Preparing For Breast Reconstruction Surgery

Being diagnosed with breast cancer can feel like walking through a spider web—you want it off immediately, and thus it’s tempting to flail about trying to shake it off. It’s an analogy we once heard from one of our patients, and it couldn’t be more spot on. Receiving the bad news of breast cancer takes a toll on a person physically, mentally, and emotionally. This results in feelings of anxiety and desperation to put an end to the disease. Understanding that this is an overwhelming time for anyone diagnosed with breast cancer, Dr. Hunsicker and Dr. Nguyen have made it a goal to help women through this time, offering the information and guidance they need to not only beat cancer, but to thrive and enjoy life once the battle is won. As a board certified plastic and reconstructive surgeon, Dr. Hunsicker has been a pioneer in reconstructive breast surgery for more than a decade. Throughout this time, she has refined the process to help give women their bodies and their lives back after breast cancer surgery. Whether you have had or are preparing for a lumpectomy, mastectomy, or other breast cancer treatment, Dr. Hunsicker and Dr. Nguyen will work closely with you to develop a personalized breast reconstruction plan designed to restore your figure and renew your self-confidence. To help women get through the road between diagnosis and breast cancer surgery, Dr. Hunsicker has developed a process with an emphasis on a happy and healthy life after breast cancer.

Physical Therapy

Dr. Hunsicker and Dr. Nguyen starts by sending their patients to physical therapy before their breast cancer surgery. This helps establish a baseline for strength and range of motion and will allow patients to start physical therapy (about three weeks post-op) with a goal in mind. Having a set baseline helps motivate patients so they are able to return to full health as quickly as possible. Effective physical therapy can help you feel like your old self again and adjust to the changes in your figure. Click here for additional information on breast cancer rehabilitation at Oncology Rehab.


Acupuncture has proven to be effective during cancer treatment. Dr. Hunsicker and Dr. Nguyen recommend acupuncture to help control pain, swelling, or discomfort caused by surgery or cancer treatment. Acupuncture treatments have also shown to be effective in reducing vomiting from chemotherapy treatments as well as reducing the need for narcotic use and other medications, which can cause side effects such as confusion, behavioral changes, nausea and constipation.

Nutritional Counseling

Food is medicine. All of our patients are given the opportunity to have nutritional counseling in preparation for their surgery. We also recommend patients drink our Revalla green smoothie for the weeks prior to and after their surgery—packed with all the ingredients you need for a strong immune system and welcome energy boost.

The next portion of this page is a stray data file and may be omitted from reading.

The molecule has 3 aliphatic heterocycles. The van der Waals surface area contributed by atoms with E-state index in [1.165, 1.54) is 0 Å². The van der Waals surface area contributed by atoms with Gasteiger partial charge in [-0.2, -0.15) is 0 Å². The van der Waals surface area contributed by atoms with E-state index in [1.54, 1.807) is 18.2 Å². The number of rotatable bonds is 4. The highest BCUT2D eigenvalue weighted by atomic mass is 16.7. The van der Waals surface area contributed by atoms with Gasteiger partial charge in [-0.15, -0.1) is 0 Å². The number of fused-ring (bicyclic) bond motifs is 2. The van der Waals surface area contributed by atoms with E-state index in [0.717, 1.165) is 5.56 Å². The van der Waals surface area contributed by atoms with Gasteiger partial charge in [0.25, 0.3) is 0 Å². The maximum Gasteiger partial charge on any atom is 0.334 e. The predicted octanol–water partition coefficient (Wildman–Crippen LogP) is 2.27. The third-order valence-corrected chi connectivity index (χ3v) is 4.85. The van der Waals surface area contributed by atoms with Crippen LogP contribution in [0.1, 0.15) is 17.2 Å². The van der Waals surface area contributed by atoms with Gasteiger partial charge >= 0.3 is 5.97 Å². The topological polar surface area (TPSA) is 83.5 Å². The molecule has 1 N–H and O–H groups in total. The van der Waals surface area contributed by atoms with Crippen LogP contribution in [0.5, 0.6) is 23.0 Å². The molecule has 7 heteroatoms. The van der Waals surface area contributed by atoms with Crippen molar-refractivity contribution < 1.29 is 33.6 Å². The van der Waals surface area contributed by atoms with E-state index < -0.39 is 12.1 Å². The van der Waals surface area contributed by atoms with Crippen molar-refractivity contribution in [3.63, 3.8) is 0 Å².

Emotional Counseling With Spousal And Family Support

The emotional component associated with breast cancer cannot be underestimated. The disease threatens to compromise a woman’s femininity and self-image in addition to her physical health. Dr. Hunsicker and Dr. Nguyen believe that it is extremely important to acknowledge these emotional concerns and address the fear and stress tied to breast cancer—not only for the patient, but for her family and support system as well.

What Breast Reconstruction Options are Recommended After a Mastectomy?

Dr. Hunsicker and Dr. Nguyen are leaders in the area of reconstructive breast surgery. During your consultation, you may explore a number of different surgical options. The approach that is most appropriate for you will be determined based on various details in your case, such as the extent of your mastectomy or lumpectomy. In general, breast reconstruction is either implant-based or autologous. The latter involves the use of your own tissue to recreate a natural breast mound.

Implant-based breast reconstruction involves the placement of a saline or silicone breast implant beneath your skin or muscle. When possible, breast implants are placed into a pocket of tissue beneath the pectoralis muscle. This position looks more natural and is unlikely to cause ripples in the skin. To receive breast implants, you may first need to have tissue expanders placed. This gradually stretches the skin and connective tissue so a suitable breast implant size can be inserted.

Autologous breast reconstruction tends to be a more complex process. There are a number of techniques possible, each of which involves tissue harvesting from a different part of the body. To achieve the best result, the doctor may take skin or fat from elsewhere to make a new breast mound. Tissue flaps may be created from skin transplanted from the abdomen, inner thigh, buttock back, or other areas. The doctor grafts and transplants tissue using microsurgical techniques that support the integration of tissue with a healthy blood supply, reducing the risk of tissue death. There are several types of flap surgery that may be explored. These include: